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Hand dyed or Plant dyed? - The Lesser Bear

Hand dyed or Plant dyed?

There is a difference between "Hand dyed" and "Naturally" or "Plant dyed" - like apples and oranges...
The good news is that, TLB ribbons are both!
I have seen a lot of wedding vendors talking about steps that can be taken to make your wedding as eco friendly as possible, and that is great news! I'm going to be discussing how my business fits into this theme and the difference between hand dying and plant dying - but first, here is a quick note/list of some the good suggestions that I have seen, by vendor type.
Paper Goods: Explore recycled papers, there are many gorgeous choices.
Florist: Find a local florist who uses locally grown flowers, or who is dedicated to sourcing organic flowers. See if your florist reuses or donates florals after the wedding. Also, talk with your florist about the supplies they use for arrangements and installations, there are many floral designers who now make a conscious effort to design without Oasis.
Caterer: Find a caterer to uses locally sourced foods, who is committed to using only reusable tableware and bar cups, cloth napkins, etc., and discuss with them if they are committed to taking the time to recycle and compost.
Decor: Use rented or reused/repurposed vessels, and other items, rather than purchasing new. Think about the materials you use, where they came from and how they can be reused after your wedding. Use vintage finds that you would like to keep in your married life. Or, opt for a wedding in a location that is so beautiful that it needs minimal extras. I am sure that your planner/designer will have a lot more great ideas.
Dress: Consider restyling a family member's dress, or finding a vintage one. If you go with a new dress, be sure to look for one made with sustainable fabrics like, silk and cotton, rather than synthetic fibers. Consider donating your dress after the wedding.
Favors: Get creative! Seed packets of your favorite flowers (remember it might be hard for non-local guests to keep a live plant or seedling), edible gifts in lovely reusable containers or recyclable wrapping (ditch the cellophane and plastic ribbons.) Or, you could even make a donation to your favorite charity in honor of your guests. That is a win-win for all.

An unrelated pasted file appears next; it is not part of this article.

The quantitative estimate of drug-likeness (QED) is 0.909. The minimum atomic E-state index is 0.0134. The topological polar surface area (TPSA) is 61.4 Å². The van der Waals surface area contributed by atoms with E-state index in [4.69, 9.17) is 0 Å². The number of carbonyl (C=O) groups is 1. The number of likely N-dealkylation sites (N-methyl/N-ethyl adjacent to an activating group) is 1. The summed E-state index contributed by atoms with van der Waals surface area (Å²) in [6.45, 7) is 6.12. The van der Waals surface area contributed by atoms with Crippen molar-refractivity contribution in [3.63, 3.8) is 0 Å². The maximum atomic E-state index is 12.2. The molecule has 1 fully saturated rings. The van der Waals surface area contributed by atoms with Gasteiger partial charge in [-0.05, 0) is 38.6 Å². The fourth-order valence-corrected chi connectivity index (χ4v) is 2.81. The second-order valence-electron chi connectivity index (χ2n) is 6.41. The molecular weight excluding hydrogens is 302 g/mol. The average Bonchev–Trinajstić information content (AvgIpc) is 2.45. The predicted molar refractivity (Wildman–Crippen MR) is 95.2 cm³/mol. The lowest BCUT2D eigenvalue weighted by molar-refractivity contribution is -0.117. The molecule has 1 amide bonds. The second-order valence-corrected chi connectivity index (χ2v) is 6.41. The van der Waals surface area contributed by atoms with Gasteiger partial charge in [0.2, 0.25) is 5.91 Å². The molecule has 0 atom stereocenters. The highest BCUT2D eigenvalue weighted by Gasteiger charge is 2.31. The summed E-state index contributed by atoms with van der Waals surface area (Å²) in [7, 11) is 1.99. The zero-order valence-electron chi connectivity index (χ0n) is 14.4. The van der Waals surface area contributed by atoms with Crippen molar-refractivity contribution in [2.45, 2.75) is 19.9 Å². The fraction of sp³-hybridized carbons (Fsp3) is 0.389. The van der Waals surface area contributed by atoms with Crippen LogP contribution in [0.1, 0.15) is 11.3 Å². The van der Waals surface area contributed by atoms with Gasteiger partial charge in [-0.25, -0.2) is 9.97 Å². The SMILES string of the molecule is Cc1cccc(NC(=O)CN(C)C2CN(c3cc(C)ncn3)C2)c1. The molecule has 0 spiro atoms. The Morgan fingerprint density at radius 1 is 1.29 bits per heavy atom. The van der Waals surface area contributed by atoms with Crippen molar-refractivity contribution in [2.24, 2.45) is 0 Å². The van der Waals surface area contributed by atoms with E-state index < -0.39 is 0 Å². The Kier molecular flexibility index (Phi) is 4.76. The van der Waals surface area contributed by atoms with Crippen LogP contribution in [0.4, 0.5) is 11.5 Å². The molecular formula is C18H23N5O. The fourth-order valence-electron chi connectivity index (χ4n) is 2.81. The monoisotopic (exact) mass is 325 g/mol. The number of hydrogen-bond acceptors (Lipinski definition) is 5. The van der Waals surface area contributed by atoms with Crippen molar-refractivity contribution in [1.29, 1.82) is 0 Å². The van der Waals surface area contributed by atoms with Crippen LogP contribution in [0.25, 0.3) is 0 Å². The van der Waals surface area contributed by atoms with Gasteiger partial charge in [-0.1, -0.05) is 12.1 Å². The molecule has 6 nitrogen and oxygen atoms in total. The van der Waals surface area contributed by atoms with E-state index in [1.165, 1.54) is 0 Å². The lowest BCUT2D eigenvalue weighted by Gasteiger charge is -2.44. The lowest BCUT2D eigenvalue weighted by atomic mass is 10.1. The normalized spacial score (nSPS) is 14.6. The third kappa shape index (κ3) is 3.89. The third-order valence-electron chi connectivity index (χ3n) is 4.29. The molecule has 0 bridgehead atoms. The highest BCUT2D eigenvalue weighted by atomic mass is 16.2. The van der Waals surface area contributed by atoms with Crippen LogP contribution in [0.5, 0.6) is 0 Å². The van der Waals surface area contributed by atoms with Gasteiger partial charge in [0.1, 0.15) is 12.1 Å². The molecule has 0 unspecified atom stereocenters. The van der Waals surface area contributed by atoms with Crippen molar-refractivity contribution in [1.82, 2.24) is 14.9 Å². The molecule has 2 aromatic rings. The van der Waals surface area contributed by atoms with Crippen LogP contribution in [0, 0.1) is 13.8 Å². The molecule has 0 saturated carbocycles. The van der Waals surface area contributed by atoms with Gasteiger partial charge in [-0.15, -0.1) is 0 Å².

Registry: Consider how items are made - by an artist or local small business. With eco friendly materials? 
So, why am I telling you all of this and why did I post a photo of apples and oranges at the beginning of this post? Here is why:
There is a difference between "Hand dyed" and "Naturally" or "Plant dyed" - like apples and oranges...
Hand dyeing simply means that a person dyes the fabric by hand, not with large machines. Plant dyeing, refers only to the use of natural plant materials in the dye processes. It does not indicate the type of dyes used.
The good news is that, TLB ribbons are both! Not only do I dye, iron and spool each ribbon with my own two hands, but I use only plant materials in my dyes.
I know that you have choice when it comes to where you buy your ribbon and table linens, and I am so grateful that you are considering buying from The Lesser Bear. By choosing TBL, you are not only helping to support my very small business and, but you are also making a good choice for the environment. The ribbon making industry has exploded since I started down this path, so it can be confusing to compare what each business has to offer, so I urge you to do your research on dye techniques and materials, and choose the one that best fits your personal style. 
If all this is important to you, make sure to choose a company that not only hand dyes, but is also dedicated to using natural, plant/botanical materials for dyes.
Why? Because the dyes that are commonly used to dye textiles, are toxic to the environment. Which is why I have made the conscious choice to use only plant materials in my dyes. Further, I mainly use plant materials that I have grown or foraged, or even use food waste from local grocery stores and restaurants (nothing gross! Think onion skins, pomegranate rinds and avocado pits). I am even able to use the sawdust from a local furniture maker, as a source of dye.
I really enjoy the process of creating dyes from plant materials and reusing materials that would otherwise be discarded, and that can be composted after I am finished with them.
(As an aside, I am also dedicated to using sustainable wood for my spools, recycling, reducing waste and water usage, reusing and composting - among other things).
So just be sure to think about the terms, "Hand Dyed" and "Plant Dyed" when you are shopping for any textile, and feel good about making an informed decision.
And most importantly, enjoy the planning process and your wonderful celebration!

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